Case Summaries
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26 August 13

Arif v Anwar [2013] EWHC 624 (Fam); [2013] BPIR 389

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(Family Division, Norris J, 21 March 2013)

H was made bankrupt on his own petition shortly after W had presented a divorce petition. W applied to annul the bankruptcy but abandoned it after an unsuccessful appeal to the Court of Appeal (see Arif v Zar [2012] EWCA Civ 986; [2012] BPIR 948). That left the court having to determine the extent of H's property interests, in the face of adverse claims of H's son and also the extent of an alleged debt to a third party. Norris J gave directions for the determination of the extent of the son's beneficial interest in the property and the extent to which H had actually paid off the third party's debt to be determined as preliminary issues in the Family Division, as these issues had to be decided before W could demonstrate that there was a surplus in H's bankruptcy estate against which an ancillary relief order could be made.

26 August 13

HSBC Bank plc v Tambrook Jersey Ltd [2013] EWCA Civ 576; [2013] BPIR 484

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(Court of Appeal, Longmore, McFarlane and Davis LJJ, 22 May 2013)

The Jersey court asked for assistance from the English court under s 426 of the Insolvency Act 1986, requesting the appointment of administrators over a Jersey company which was then not in any form of insolvency proceeding in Jersey and whose Centre of Main Interests (COMI) was not in England and Wales. Mann J dismissed the application on jurisdictional grounds. The Court of Appeal allowed the appeal. The judge had erred in his interpretation of s 426(4). It was not a prerequisite that there should be formal insolvency proceedings existing in the requesting state in order for the section to be engaged, and a broad purposive interpretation was to be given to the section.

26 August 13

Moseley v Solicitors Regulation Authority [2013] EWHC 2108 (Admin)

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(Administrative Court, Lewis J, 28 June 2013)

A bankruptcy order had been made against M, a solicitor, in 2006, following which he had failed to disclose an interest in a property to the Official Receiver. M attempted to sell the interest and although the purchase price was paid to him, the purchasers were unable to register their title because of a restriction entered by the Official Receiver. They sought to recover the money from M, but he had already used it to pay off other accumulated debts. The Solicitors Disciplinary Tribunal held that M had (i) failed to disclose the interest in property; (ii) held himself out as able to deal in the property; (iii) failed to return the money; and (iv) acted in way likely to diminish public trust in the profession, and ordered that he be struck off. Lewis J dismissed M's appeal against the striking off. His conduct showed a lack of integrity and undermined public confidence in the profession even if unconnected to a solicitor's professional duties.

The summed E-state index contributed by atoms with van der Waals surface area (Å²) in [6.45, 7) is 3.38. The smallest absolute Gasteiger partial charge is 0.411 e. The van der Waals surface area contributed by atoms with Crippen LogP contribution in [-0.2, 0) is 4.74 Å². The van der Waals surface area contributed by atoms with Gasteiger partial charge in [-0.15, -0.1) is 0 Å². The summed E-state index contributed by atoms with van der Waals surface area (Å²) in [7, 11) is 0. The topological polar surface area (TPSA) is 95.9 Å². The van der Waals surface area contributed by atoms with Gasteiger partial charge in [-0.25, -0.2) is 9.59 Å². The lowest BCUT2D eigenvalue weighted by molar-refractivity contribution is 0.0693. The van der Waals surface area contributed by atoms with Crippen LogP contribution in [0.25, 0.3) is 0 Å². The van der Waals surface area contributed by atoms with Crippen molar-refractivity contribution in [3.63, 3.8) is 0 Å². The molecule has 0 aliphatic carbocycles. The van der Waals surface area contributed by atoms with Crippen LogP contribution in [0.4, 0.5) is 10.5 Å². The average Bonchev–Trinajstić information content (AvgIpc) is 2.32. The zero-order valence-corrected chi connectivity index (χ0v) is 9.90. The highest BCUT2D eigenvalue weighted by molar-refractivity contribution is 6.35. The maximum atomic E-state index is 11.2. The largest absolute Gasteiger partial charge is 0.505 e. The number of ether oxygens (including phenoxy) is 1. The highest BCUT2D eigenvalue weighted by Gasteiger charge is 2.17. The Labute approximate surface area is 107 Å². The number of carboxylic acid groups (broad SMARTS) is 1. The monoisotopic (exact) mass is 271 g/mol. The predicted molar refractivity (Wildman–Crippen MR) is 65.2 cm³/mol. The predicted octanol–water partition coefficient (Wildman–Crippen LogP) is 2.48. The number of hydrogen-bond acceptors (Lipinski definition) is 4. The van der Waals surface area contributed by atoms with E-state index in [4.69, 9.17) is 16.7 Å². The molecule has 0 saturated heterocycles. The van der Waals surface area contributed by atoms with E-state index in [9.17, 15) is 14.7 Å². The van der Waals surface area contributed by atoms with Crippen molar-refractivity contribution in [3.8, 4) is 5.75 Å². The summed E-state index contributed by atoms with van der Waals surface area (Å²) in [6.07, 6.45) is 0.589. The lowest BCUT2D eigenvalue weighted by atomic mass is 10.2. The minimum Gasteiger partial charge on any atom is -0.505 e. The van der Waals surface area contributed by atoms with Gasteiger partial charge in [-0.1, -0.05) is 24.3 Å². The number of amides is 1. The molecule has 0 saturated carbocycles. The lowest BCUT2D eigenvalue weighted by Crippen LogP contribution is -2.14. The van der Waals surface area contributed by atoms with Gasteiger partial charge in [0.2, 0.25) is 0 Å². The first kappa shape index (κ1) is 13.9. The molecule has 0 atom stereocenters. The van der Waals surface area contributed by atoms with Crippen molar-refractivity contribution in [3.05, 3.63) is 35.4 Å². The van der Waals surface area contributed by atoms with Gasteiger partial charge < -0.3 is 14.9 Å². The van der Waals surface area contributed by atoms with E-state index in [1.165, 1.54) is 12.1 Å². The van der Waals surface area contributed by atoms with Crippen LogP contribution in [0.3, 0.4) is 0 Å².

26 August 13

Kremen v Agrest and Chesnokov [2013] EWCA Civ 41; [2013] BPIR 497

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(Court of Appeal, Thorpe and Moore-Bick LJJ, 5 February 2013)

Following their divorce, H was ordered to pay W £12.5m. H's sole asset in this jurisdiction was a property, legally owned by a BVI company incorporated by H to minimise his tax liability. W applied to set aside H's transfer of the share in the company to K (who had then agreed to sell it to C). To C's knowledge, W obtained an injunction to prevent H or the company dealing with the property, but, nonetheless, C proceeded with the transaction. The judge set aside the transactions, on the basis that C could recover the purchase price from A, and further provided for A to indemnify C. C obtained judgment in default against H on the indemnity, but the court refused to make a final charging order in favour of C over the property. The Court of Appeal dismissed C's appeal. Whilst in balancing the interests of a former spouse and a creditor, the interests of the creditor (especially a judgment creditor) had to be respected, the interests of justice in this case required the final charging order to be refused. The judge had been entitled to exercise his discretion to refuse the final charging order.

26 August 13

O’Donnell v the Governor and Company of the Bank of Ireland [2012] EWHC 3749 (Ch); [2013] BPIR 509

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(Chancery Division, Newey J, 21 December 2012)

The debtor and his wife were Irish nationals who presented their own bankruptcy petitions in this jurisdiction asserting that they had moved their COMI to England and Wales. The bank, which had presented bankruptcy petitions against the debtors in Ireland, opposed the making of bankruptcy orders. The usual directions for evidence and trial, to determine COMI, were made. Newey J, applying established principles, dismissed the petitions. Although the debtors intended to live in this jurisdiction, that did not necessarily indicate a change of COMI ascertainable by third parties.